Female Genital Mutilation Is Also A European Issue

Tyler Durden's Photo
by Tyler Durden
Tuesday, Feb 27, 2024 - 09:15 AM

At least 200 million women and girls have undergone female genital mutilation worldwide, with some 600,000 survivors estimated to be living in Europe alone, according to the End FGN European Network.

The terms female genital mutilation (FGM) and female genital cutting (FGC) are often used interchangeably. The latter is preferred in order to promote dialogue and collaboration across cultural contexts due to being less judgemental and disrespectful of communities that use the practice, while also encompassing a wider range of surgeries. The term FGM stresses the harmful nature of the practice, which according to the WHO, has no health benefits.

The following map, via Statista's Anna Fleck, is based on End FGN’s estimations, drawn from a number of reports published between 2015 and 2020. According to the network, data on the topic in Europe is lacking and different surveys can be hard to compare due to differing methodologies.

Infographic: Female Genital Mutilation Is Also a European Issue | Statista

You will find more infographics at Statista

Of the data that does exist, analysts suspect the United Kingdom to have the highest number of FGM/C survivors in Europe, with 137,000 cases calculated as of 2020. Other countries with relatively high numbers of cases are France, Italy, Germany and the Netherlands.

FGM/C is carried out in most regions around the world. According to the FGM/C Research Initiative, prevalence is particularly high in a number of sub-Saharan countries, although to varying degrees. For example, Somalia records a prevalence rate of 99 percent while Uganda is just 0.3 percent. It's important to note that prevalence varies considerably within countries, and as a practice specific to different ethnic communities, can cross national borders.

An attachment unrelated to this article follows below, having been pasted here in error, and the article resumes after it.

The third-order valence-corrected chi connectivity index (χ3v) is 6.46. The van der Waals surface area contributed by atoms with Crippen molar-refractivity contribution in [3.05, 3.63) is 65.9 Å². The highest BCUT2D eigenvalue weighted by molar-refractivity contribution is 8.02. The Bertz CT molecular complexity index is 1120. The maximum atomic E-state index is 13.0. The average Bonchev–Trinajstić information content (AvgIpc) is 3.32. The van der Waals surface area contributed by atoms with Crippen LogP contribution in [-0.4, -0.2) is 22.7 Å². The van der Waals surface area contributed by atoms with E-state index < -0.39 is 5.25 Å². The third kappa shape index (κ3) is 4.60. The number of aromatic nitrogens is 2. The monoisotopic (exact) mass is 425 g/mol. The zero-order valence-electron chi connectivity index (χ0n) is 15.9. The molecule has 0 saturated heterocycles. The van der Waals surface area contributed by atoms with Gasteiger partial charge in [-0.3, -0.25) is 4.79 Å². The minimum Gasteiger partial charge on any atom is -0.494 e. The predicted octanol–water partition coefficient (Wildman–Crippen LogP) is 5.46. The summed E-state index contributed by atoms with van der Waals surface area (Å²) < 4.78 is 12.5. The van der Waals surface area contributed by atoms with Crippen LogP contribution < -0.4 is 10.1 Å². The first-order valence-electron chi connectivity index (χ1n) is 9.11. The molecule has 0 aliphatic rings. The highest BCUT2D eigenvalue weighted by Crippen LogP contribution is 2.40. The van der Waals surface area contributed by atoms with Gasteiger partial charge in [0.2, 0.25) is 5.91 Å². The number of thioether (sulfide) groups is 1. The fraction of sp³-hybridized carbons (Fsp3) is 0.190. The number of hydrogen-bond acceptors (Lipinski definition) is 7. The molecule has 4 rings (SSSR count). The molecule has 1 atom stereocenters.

Rates are also high in parts of Asia, including Malaysia (83-85 percent), Indonesia (49 percent) and among the Bohra community in India (75 percent). In the Middle East, the FGM/C Research Initiative also highlights Iraqi Kurdistan (42.8 percent) and Kuwait (38 percent), while noting that prevalence can be high among diaspora populations around the world too.

Although the UN reports that the number of cases of FGM have seen a significant decline across 31 countries with nationally representative prevalence data over the past three decades, the organization stresses that this progress is far from uniform, with some countries also not achieving it.

The state of FGM/C has limited data in other countries, but campaigners are confident that education and awareness on the topic is increasing, as Carlien Scheele, Director of the European Institute for Gender Equality, explains: “EIGE’s latest estimations of the number of girls at risk of FGM show that legislation and campaigns work. The absolute number of girls at risk has gotten bigger because there are more girls from FGM-practising countries living in the EU, but affected communities are increasingly opposed to the practice and frequently lead efforts to eliminate it.”